On the surface, Ha Seong-nan's stories seem pleasant enough, yet there's something disturbing just below the surface, ready to permanently disrupt the characters' lives.
A woman meets her next-door neighbor and loans her a spatula, then starts suffering horrific gaps in her memory. A man, feeling jilted by an unrequited love, becomes obsessed with sorting through his neighbors' garbage in the belief that it will teach him how to better relate to people. A landlord decides to raise the rent, and his tenants hatch a plan to kill him at a team-building retreat.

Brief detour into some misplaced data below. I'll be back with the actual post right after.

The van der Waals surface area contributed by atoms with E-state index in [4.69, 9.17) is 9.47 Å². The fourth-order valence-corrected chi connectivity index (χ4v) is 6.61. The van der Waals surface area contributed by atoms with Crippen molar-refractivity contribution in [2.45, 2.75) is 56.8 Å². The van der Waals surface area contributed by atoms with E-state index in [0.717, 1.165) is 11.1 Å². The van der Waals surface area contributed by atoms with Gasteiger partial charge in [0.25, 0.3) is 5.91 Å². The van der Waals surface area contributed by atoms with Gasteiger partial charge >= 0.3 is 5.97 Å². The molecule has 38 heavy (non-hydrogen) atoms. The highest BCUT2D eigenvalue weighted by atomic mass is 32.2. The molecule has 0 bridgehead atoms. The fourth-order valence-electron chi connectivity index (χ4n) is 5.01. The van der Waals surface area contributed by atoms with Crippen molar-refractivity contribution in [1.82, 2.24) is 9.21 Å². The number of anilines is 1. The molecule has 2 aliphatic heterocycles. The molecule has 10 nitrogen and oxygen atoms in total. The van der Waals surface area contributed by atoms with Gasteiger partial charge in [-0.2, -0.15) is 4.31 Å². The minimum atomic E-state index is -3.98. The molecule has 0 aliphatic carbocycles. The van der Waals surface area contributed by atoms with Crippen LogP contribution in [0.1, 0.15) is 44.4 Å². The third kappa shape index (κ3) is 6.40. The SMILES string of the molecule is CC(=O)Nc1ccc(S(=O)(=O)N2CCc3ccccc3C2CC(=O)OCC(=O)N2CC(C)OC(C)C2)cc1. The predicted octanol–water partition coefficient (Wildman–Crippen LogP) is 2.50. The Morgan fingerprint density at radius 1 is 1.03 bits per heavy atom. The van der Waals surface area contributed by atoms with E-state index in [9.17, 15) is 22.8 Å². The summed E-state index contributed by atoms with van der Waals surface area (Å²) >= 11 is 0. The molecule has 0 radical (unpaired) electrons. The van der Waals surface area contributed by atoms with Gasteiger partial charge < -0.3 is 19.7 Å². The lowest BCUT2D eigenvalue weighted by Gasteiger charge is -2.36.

In ten captivating, unnerving stories, Flowers of Mold
presents a range of ordinary individuals--male and female, young and old--who have found themselves left behind by an increasingly urbanized and fragmented world. The latest in the trend of brilliant female Korean authors to appear in English, Ha cuts like a surgeon, and even the most mundane objects become menacing and unfamiliar under her scalpel.